Latest update: July 23rd, 2012
They don’t want to remember being victims.
Most Israelis applauded when Gilad Shalit was released; Jews place a high value on human life. I also was happy to see him home. How can one not be?
But what about the value of the lives of terror victims? And what about the value of the lives of the bereaved families who have to bear witness not only to the loss of their loved ones, but now to the injustice that was perpetrated against them, albeit in the name of the sanctity of life?
Israel must pass a law establishing a terror victims’ rights program that protects the rights of terror victims and their families, empowering them so that no further prisoner exchanges occur without their voices being heard.
Victims in criminal cases are allowed to make a statement before sentencing and are supposed to be kept informed of court proceedings. Terror victims should be accorded the same rights, allowed to give an impact statement in court and be kept informed of sentencing and judicial procedures, including clemency proceedings.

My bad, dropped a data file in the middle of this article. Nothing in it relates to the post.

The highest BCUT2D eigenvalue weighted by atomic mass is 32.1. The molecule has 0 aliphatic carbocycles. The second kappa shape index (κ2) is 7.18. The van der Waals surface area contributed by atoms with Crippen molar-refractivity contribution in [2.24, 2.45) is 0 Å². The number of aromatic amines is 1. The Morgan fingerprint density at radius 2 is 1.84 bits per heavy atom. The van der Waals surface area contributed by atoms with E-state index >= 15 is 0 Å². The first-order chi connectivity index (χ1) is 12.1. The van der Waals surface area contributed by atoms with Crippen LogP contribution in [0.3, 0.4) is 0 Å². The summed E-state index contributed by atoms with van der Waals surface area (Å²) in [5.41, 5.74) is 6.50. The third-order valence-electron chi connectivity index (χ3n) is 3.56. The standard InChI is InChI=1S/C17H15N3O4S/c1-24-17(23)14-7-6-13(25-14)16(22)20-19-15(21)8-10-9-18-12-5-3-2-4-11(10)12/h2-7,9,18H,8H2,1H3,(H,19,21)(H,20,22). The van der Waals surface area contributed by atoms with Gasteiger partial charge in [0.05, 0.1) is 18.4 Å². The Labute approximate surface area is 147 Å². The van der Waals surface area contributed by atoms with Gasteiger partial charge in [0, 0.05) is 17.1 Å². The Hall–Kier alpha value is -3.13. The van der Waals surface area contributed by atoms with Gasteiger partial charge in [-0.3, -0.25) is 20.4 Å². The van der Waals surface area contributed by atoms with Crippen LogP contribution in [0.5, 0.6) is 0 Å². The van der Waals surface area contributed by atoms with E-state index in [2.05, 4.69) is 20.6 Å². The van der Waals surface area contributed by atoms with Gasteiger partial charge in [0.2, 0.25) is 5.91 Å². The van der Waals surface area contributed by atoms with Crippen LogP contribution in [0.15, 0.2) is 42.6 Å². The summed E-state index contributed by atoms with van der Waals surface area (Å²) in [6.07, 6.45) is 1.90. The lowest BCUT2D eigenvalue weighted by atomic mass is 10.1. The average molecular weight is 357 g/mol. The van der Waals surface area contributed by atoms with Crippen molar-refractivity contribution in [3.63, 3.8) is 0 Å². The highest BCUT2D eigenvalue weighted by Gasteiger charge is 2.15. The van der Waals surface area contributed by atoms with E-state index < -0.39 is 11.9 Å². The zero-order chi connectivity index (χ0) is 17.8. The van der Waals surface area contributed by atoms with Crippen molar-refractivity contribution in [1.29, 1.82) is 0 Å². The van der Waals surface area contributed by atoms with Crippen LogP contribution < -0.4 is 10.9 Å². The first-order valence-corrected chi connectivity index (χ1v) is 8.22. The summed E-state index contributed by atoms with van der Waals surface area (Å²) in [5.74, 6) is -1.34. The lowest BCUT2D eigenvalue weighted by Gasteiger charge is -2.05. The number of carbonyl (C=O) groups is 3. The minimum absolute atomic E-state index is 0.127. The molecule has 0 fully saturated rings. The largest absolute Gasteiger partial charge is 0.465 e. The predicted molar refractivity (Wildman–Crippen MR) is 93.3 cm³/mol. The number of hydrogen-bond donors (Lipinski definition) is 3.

Sherri Mandell is the co-founder of the Koby Mandell Foundation (kobymandell.org) which runs healing programs for victims of terror and tragedy in Israel. She is also the author of the book “The Blessing of a Broken Heart.”
About the Author: Sherri Mandell is co-director of the Koby Mandell Foundation (www.kobymandell.org), which runs programs for bereaved families in Israel. Her book "The Blessing of a Broken Heart" won a National Jewish Book Award in 2004.
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